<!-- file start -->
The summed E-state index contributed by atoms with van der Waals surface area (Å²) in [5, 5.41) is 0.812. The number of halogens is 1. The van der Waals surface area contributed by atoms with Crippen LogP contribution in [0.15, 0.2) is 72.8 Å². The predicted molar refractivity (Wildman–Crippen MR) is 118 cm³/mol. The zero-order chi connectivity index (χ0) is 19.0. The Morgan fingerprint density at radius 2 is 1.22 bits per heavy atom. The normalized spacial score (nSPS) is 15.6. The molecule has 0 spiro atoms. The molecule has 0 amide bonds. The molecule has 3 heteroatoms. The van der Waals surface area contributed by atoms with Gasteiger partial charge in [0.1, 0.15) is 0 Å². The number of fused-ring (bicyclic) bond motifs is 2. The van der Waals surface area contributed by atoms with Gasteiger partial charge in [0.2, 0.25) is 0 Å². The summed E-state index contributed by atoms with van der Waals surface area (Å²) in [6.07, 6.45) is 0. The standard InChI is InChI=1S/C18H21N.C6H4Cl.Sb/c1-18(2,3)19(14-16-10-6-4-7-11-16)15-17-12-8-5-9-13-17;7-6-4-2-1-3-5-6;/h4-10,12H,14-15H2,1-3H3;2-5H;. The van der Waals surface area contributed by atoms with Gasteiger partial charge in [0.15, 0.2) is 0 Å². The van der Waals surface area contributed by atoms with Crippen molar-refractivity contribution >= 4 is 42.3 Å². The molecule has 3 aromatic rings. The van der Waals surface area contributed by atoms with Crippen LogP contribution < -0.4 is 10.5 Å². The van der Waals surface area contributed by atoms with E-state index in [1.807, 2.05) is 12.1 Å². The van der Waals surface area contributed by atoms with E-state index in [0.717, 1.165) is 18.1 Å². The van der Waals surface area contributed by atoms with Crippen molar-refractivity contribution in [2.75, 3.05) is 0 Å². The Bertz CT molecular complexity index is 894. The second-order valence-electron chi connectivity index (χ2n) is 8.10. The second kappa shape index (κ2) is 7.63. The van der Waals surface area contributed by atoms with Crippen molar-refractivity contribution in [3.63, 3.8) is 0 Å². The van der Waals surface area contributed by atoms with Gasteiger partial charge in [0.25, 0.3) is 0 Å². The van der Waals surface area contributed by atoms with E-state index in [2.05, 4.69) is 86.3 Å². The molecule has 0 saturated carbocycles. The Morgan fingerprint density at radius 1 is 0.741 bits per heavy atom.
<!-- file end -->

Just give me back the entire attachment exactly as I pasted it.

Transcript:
The summed E-state index contributed by atoms with van der Waals surface area (Å²) in [5, 5.41) is 0.812. The number of halogens is 1. The van der Waals surface area contributed by atoms with Crippen LogP contribution in [0.15, 0.2) is 72.8 Å². The predicted molar refractivity (Wildman–Crippen MR) is 118 cm³/mol. The zero-order chi connectivity index (χ0) is 19.0. The Morgan fingerprint density at radius 2 is 1.22 bits per heavy atom. The normalized spacial score (nSPS) is 15.6. The molecule has 0 spiro atoms. The molecule has 0 amide bonds. The molecule has 3 heteroatoms. The van der Waals surface area contributed by atoms with Gasteiger partial charge in [0.1, 0.15) is 0 Å². The number of fused-ring (bicyclic) bond motifs is 2. The van der Waals surface area contributed by atoms with Gasteiger partial charge in [0.2, 0.25) is 0 Å². The summed E-state index contributed by atoms with van der Waals surface area (Å²) in [6.07, 6.45) is 0. The standard InChI is InChI=1S/C18H21N.C6H4Cl.Sb/c1-18(2,3)19(14-16-10-6-4-7-11-16)15-17-12-8-5-9-13-17;7-6-4-2-1-3-5-6;/h4-10,12H,14-15H2,1-3H3;2-5H;. The van der Waals surface area contributed by atoms with Gasteiger partial charge in [0.15, 0.2) is 0 Å². The van der Waals surface area contributed by atoms with Crippen molar-refractivity contribution >= 4 is 42.3 Å². The molecule has 3 aromatic rings. The van der Waals surface area contributed by atoms with Crippen LogP contribution < -0.4 is 10.5 Å². The van der Waals surface area contributed by atoms with E-state index in [1.807, 2.05) is 12.1 Å². The van der Waals surface area contributed by atoms with E-state index in [0.717, 1.165) is 18.1 Å². The van der Waals surface area contributed by atoms with Crippen molar-refractivity contribution in [2.75, 3.05) is 0 Å². The Bertz CT molecular complexity index is 894. The second-order valence-electron chi connectivity index (χ2n) is 8.10. The second kappa shape index (κ2) is 7.63. The van der Waals surface area contributed by atoms with Crippen molar-refractivity contribution in [3.63, 3.8) is 0 Å². The van der Waals surface area contributed by atoms with Gasteiger partial charge in [0.25, 0.3) is 0 Å². The van der Waals surface area contributed by atoms with E-state index in [2.05, 4.69) is 86.3 Å². The molecule has 0 saturated carbocycles. The Morgan fingerprint density at radius 1 is 0.741 bits per heavy atom.